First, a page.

Judicial Watch: Obama Asserts Fast and Furious Executive Privilege Claim for Holder’s Wife
Judicial Watch announced today that it received from the Obama Department of Justice (DOJ) a “Vaughn index” detailing records about the Operation Fast and Furious scandal. The index was forced out of the Obama administration thanks to JW’s June 2012 Freedom of Information Act (FOIA) request and subsequent September 2012 FOIA lawsuit (Judicial Watch v. Department of Justice (No. 1:12-cv-01510)). A federal court had ordered the production over the objections of the Obama Justice Department.
“This is the first time that the Obama administration has provided a detailed listing of all records being withheld from Congress and the American people about the deadly Fast and Furious gun running scandal.”
[Check out John’s Fund’s book, authored with Heritage’s Hans von Spakovsky: “Obama’s Enforcer: Eric Holder’s Justice Department“]
The document details the Attorney General Holder’s personal involvement in managing the Justice Department’s strategy on media and Congressional investigations into the Fast and Furious scandal.
Notably, the document discloses that emails between Attorney General Holder and his wife Sharon Malone – as well as his mother – are being withheld under an extraordinary claim of executive privilege as well as a dubious claim of deliberative process privilege under the Freedom of Information Act. The “First Lady of the Justice Department” is a physician and not a government employee.
“The 1307-page ‘draft’ Vaughn index was emailed to Judicial Watch at 8:34 p.m. last night, a few hours before a federal court-ordered deadline. In its cover letter, the Department of Justice asserts that all of the responsive records described in the index are ‘subject to the assertion of executive privilege’.”
This is the first time that the Obama administration has provided a detailed listing of all records being withheld from Congress and the American people about the deadly Fast and Furious gun running scandal. The 1307-page “draft” Vaughn index was emailed to Judicial Watch at 8:34 p.m. last night, a few hours before a federal court-ordered deadline. In its cover letter, the Department of Justice asserts that all of the responsive records described in the index are “subject to the assertion of executive privilege.”
“A week before the contempt finding, to protect Holder from criminal prosecution and stave off the contempt vote, President Obama asserted executive privilege over the Fast and Furious records the House Oversight Committee had subpoenaed eight months earlier.”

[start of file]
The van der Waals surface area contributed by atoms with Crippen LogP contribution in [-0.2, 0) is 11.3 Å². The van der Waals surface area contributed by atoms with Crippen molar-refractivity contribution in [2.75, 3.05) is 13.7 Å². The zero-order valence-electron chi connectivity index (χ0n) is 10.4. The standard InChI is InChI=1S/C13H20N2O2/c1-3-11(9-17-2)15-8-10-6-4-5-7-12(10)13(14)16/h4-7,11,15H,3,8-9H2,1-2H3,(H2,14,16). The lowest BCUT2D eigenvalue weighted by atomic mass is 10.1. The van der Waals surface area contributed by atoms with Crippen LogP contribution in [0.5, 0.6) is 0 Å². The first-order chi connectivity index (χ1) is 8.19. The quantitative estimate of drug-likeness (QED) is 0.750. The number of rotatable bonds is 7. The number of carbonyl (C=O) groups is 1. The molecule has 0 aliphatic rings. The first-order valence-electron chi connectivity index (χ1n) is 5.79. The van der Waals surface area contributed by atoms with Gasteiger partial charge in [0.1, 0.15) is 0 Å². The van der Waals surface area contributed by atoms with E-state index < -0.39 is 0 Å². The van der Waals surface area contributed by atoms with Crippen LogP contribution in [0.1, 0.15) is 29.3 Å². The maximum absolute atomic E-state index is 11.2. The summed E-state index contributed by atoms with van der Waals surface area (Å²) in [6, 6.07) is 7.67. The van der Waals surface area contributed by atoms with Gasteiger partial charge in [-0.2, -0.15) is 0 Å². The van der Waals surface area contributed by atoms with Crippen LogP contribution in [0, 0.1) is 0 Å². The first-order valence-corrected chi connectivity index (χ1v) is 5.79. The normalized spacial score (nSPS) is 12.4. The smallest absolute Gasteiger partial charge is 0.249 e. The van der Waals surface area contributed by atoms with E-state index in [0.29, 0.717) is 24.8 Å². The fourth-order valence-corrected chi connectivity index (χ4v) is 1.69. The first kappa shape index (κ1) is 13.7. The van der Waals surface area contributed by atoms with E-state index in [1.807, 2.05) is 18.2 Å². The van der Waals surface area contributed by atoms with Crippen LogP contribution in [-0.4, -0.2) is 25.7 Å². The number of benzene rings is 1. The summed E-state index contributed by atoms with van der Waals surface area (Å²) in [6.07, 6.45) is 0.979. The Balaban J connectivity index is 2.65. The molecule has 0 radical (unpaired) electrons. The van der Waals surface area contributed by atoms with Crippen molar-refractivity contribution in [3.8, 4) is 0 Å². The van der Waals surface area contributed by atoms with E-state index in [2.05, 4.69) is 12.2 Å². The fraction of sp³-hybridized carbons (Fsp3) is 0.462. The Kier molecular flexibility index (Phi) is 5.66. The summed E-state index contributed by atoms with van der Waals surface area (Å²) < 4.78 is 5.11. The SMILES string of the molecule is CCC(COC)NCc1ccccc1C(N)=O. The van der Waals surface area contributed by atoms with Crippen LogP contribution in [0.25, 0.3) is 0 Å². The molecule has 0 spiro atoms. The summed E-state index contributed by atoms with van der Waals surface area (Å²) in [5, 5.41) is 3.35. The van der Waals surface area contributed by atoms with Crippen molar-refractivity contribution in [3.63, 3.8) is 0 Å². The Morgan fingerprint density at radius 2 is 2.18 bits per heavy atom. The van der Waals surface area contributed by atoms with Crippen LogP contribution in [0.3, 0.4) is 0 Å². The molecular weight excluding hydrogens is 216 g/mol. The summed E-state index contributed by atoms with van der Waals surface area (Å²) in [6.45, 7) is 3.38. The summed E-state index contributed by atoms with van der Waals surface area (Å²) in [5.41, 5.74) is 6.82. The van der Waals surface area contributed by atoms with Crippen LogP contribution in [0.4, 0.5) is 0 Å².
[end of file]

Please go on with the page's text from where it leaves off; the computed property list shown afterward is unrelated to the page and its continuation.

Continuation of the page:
The Vaughn index explains 15,662 documents. Typically, a Vaughn index must: (1) identify each record withheld; (2) state the statutory exemption claimed; and (3) explain how disclosure would damage the interests protected by the claimed exemption. Read the rest of this entry »
Sharyl Attkisson writes: The unexpected resignation of Attorney General Eric Holder follows a series of court rulings against his Department of Justice over its failure to produce documents related to the government’s “Fast and Furious” firearms operation.
Holder also has come under increasing congressional criticism for a tepid investigation of evidence that IRS officials deliberately targeted tea party and other conservative groups for greater scrutiny when they applied for tax-exempt status.
Calling the government’s arguments for “even more time … unconvincing,” a federal judge this week refused to grant Holder’s Justice Department the additional time it requested to turn over a list of Operation Fast and Furious documents withheld under executive privilege exerted by President Obama.
The list is referred to as a “Vaughn index” and requires the Justice Department to justify document-by-document the reasons it hasn’t released the materials. This exercise alone often prompts the release of documents.
The Justice Department sought to delay the Vaughn index until one day before the Nov. 4 midterm elections. But the court ordered the index produced by Oct. 22 instead. The order comes in a Freedom of Information lawsuit filed by Judicial Watch. Read the rest of this entry »